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Bill Haas positioned himself for a run at a Riviera repeat on Saturday, firing a superb seven-under par 64 to seize a three-stroke lead after the third round at the US PGA Tour Northern Trust Open.
Haas, vying to become the first player since Phil Mickelson in 2008 and 2009 to post back-to-back victories at Riviera Country Club, started the day four shots off the lead.
But he avoided any bogeys on the classic par-71 course despite the challenging firm conditions produced by warm, sunny California weather.
Haas's seven-under effort beat the next-best round of the day by three strokes and gave him a 54-hole total of 12-under 201.
Reigning US Open champion Webb Simpson and 2011 Masters winner Charl Schwartzel both shot 68 to share third on nine-under par 204 along with John Merrick, who was in sole possession of second place before a bogey at the last to complete a one-under 70.
"Bill shooting seven-under is incredible out there," Simpson said. "I felt like my three-under was pretty good."
World number three Luke Donald of England (70) and overnight co-leader Fredrik Jacobson of Sweden (72) were a stroke back on 205.
Haas had five birdies and a chip-in for eagle on the par-four 10th hole -- the same hole where he rolled in a 45-foot birdie putt to beat Mickelson and Keegan Bradley at the second hole of sudden death last year.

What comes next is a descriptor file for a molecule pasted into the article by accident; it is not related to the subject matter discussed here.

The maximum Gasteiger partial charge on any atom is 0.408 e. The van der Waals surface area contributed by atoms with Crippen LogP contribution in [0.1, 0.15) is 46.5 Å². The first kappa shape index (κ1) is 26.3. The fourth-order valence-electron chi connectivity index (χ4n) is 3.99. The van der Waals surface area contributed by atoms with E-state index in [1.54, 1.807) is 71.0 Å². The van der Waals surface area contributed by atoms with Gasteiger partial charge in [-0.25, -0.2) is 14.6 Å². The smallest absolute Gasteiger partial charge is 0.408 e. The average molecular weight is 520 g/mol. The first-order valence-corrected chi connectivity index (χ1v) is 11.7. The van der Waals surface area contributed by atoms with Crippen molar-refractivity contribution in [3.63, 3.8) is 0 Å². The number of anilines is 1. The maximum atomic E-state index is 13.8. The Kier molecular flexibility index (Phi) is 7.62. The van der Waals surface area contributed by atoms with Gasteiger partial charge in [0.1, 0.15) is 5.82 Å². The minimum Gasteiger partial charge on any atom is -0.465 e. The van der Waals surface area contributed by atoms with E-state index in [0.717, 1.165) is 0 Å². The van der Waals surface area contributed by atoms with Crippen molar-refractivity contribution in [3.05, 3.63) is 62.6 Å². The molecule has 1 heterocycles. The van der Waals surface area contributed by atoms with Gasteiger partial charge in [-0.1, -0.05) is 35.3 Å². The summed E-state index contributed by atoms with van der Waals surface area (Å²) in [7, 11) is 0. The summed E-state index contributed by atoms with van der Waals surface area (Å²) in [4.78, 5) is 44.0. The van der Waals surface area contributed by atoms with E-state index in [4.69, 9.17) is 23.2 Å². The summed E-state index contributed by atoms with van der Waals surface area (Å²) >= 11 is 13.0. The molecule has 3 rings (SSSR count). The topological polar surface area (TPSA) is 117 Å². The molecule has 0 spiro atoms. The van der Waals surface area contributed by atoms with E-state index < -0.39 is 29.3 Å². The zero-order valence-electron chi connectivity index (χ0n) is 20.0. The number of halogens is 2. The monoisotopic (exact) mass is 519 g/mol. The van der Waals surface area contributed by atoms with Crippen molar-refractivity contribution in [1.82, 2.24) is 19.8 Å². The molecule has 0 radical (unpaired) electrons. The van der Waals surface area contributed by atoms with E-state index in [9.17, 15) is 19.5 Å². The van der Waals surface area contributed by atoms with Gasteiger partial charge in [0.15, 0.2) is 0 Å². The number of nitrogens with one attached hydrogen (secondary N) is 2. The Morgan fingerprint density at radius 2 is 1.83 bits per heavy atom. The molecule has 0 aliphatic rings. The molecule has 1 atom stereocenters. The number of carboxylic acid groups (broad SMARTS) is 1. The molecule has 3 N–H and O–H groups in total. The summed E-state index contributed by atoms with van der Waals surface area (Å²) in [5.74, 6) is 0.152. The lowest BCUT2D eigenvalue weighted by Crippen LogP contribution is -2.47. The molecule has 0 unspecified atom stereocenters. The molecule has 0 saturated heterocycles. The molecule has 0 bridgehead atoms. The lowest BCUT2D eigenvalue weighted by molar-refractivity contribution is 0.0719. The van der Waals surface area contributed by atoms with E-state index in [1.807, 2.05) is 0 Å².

That victory remains the most recent of four US PGA titles for Haas, who won the Tour Championship in 2011 to take the US circuit's $10 million playoff crown.
"It's very difficult in this game to just pull away from the rest of the field," Haas said of the task facing him on Sunday. "You've only seen a few guys ever really do that. And those are guys like Jack Nicklaus, Tiger Woods, Phil Mickelson.
"So I think I've just got to try to stay in the moment, don't let my emotions get the best of me. ... The guys behind me are going to make birdies and it will certainly get closer at the top. So I've just got to try to hang in there and give myself a chance on the back nine."
After birdies at five and seven, Haas's birdie at the ninth ignited a birdie-eagle-birdie stretch that cemented his spot atop the leaderboard.
"Ten, I hit a nice three-wood there and kind of had a tricky angle. I had a really nice lie and in that grass you can really spin one and it came off just like I wanted," he said of the eagle that gave him a two-shot lead.
Haas picked up another stroke at the par-five 17th, where he narrowly missed holing out for eagle from a greenside bunker and tapped in for birdie.
Simpson, who had four birdies and a bogey, said the firmness of the course reminded him of the notoriously tough conditions of a US Open.
"It was difficult to get the ball close to the pin," he said.
Overnight co-leader Sang-moon Bae of South Korea showed just how badly things could go wrong.
He opened with the first of two birdies, but finished with a five-over 76 that included five bogeys and a double-bogey seven at the 17th to drop into a tie for 13th.
Given the difficulty of the conditions, Schwartzel said he wouldn't be changing anything in a bid to make a final-round run at Haas.
"It was a lot harder than the other days," said the South African, who was runner-up at the European Tour's Joburg Open last Sunday.
"It's easy to make bogeys," Schwartzel said. "I probably won't change anything, just keep playing the way I am and see if I can give myself chances."